A collection of bleakly dark comedy sketches pushing the boundaries of taste, decency and television in general, shot using new and different techniques and fading slowly in and out of each other against a slow musical soundtrack. Regular themes include death, insanity and, most often of all, the medical profession.Written by
English-French avant pop band Stereolab lifted lines from each episode for their song "Nothing to Do with Me", which can be heard from their 2001 album ''Sound-Dust''. See more »
During the Thick Agency sketch in episode 1, the CCTV footage of Julia Davis approaching the help desk shows both the boom mic and camera operators standing behind her. The camera is visible again moments later in the sketch, reflected in the help desk's window. See more »
When dancing, lost in techo trance, arms flailing, gawky Bez, then find you snagged on frowns, and slowly it dawns, you're jazzing to the bleep tone of a life support machine that marks the steady fading of your day old baby daughter. And when midnight sirens lead to blue flash road mash, stretchers, covered heads and slippy red macadam, and find you creeping 'neath the blankets, to snuggle close a mangle bird, hoping you soon too will be freezer drawed. Then welcome. Mmm, ooh chemotherapy wig....
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"jaaaaam" was a 'remixed' version of the series, made to be viewed later at night. Effects like vapour trails, making speech further out of sync, and filming scenes played out on a TV screen made the episodes even woozier than usual. The sound mix was also slightly changed, with some sound effects removed and others added. See more »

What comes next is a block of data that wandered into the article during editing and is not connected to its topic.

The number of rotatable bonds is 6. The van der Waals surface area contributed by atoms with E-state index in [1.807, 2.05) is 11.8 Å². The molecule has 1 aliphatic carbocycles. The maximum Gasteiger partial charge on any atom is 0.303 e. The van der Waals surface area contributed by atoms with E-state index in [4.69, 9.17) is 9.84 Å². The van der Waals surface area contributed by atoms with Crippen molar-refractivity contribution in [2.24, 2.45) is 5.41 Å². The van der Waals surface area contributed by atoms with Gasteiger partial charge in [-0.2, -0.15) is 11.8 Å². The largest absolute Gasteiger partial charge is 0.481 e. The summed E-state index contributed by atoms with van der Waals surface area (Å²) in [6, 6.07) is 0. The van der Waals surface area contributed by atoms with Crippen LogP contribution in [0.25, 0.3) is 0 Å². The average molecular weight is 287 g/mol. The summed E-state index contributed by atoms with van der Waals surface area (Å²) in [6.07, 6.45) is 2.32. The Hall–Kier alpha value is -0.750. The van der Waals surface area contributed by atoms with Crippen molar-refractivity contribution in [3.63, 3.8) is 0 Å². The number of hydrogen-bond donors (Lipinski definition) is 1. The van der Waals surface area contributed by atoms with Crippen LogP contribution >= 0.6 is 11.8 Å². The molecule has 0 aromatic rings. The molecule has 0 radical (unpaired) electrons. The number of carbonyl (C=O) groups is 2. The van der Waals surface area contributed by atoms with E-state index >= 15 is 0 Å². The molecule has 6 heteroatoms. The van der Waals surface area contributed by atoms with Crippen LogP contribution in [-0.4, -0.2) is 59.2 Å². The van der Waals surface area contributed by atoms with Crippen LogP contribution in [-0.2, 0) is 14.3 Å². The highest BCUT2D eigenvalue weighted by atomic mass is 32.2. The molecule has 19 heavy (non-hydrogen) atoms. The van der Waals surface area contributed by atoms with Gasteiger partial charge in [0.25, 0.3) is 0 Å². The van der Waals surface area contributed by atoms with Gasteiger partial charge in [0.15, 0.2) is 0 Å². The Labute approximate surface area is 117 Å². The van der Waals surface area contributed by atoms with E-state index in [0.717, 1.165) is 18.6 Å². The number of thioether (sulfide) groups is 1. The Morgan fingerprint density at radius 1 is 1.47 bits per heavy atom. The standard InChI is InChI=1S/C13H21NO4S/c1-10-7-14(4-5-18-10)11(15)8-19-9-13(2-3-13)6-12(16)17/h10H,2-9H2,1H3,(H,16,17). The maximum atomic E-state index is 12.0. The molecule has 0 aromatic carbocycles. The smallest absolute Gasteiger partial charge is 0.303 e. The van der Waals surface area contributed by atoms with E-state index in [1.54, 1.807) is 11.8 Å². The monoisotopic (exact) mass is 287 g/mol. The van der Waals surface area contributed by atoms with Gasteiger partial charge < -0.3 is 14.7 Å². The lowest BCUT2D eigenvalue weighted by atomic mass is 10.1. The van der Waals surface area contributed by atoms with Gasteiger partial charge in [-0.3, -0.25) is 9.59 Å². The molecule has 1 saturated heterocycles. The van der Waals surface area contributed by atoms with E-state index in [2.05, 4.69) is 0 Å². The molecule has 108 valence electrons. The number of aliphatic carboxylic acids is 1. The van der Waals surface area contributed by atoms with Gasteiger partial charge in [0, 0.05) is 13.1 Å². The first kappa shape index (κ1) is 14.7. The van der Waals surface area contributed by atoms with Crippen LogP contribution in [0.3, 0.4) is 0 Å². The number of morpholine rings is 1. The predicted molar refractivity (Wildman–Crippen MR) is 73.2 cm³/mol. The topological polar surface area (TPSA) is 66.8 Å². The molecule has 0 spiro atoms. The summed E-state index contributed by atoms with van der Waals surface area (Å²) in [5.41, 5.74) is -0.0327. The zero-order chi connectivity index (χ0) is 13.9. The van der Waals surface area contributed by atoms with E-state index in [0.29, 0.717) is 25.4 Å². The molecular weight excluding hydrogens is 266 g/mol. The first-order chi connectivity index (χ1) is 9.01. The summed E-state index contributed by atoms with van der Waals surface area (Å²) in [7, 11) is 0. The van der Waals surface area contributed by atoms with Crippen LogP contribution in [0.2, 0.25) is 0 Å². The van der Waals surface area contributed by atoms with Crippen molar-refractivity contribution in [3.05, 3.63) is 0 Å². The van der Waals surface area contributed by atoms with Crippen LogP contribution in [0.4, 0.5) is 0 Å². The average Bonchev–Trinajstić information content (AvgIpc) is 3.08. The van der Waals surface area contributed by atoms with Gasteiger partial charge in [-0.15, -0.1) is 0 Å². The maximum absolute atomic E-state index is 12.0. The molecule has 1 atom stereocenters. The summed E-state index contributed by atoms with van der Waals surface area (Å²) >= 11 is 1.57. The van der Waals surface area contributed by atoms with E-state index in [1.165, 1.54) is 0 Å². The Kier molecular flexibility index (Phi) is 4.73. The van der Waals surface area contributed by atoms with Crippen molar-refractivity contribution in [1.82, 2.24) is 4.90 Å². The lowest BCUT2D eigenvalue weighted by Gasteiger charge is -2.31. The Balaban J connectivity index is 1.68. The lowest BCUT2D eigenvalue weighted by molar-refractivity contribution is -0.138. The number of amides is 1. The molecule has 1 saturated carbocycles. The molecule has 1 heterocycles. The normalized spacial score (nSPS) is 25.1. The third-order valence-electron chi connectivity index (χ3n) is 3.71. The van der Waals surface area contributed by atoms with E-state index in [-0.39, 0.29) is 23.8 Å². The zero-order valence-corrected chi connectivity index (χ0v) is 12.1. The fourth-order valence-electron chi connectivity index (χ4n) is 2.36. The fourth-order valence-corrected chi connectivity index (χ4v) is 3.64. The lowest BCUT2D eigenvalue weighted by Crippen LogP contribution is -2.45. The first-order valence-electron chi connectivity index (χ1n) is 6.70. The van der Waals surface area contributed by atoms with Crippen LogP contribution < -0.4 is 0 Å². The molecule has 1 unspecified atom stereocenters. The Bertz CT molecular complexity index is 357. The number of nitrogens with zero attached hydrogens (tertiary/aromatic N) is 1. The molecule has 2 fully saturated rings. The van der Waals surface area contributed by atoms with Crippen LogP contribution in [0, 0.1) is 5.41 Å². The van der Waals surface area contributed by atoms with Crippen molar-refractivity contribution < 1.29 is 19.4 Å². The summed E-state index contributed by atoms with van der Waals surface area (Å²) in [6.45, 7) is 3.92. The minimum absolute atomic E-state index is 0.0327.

Jam, the television series, is a work of surrealist genius that is both hilarious and profoundly disturbing, turning on its head the familiar world in a way that Sigmund Freud would no doubt have relished when writing his essay 'The Uncanny', had Freud been alive today. One of the funniest examples of how Jam manages to make unfamiliar the familiar, is in the 'sketch' in which a man robs a convenience store, with gun in hand. He asks for the change, only for the owner to point out that with a gun, he doesn't need to pay for things or wait for the change. The stirring music that accompanies his realisation of the power he now has is both moving and funny. Adding to the strange narratives is a vivid aesthetic reminiscent of many modern art installations: we see this in the interesting use of editing in which collages of colour, unusual lighting,slow motion film, slow motion sound, and visual effects blend one scene into another, and further contribute to the uncanniness of Jam. Layered on top of the narrative and the aesthetic, is the extensive use of ambient music by Brian Eno and Aphex Twin. Jam almost defies definition and to simply call it a comedy is to mislead. All I can say is that for those who despair of the false laughter and intellectual vacuity of Friends, watch Jam. It is like nothing else you've ever seen, unless it's something else by Chris Morris.
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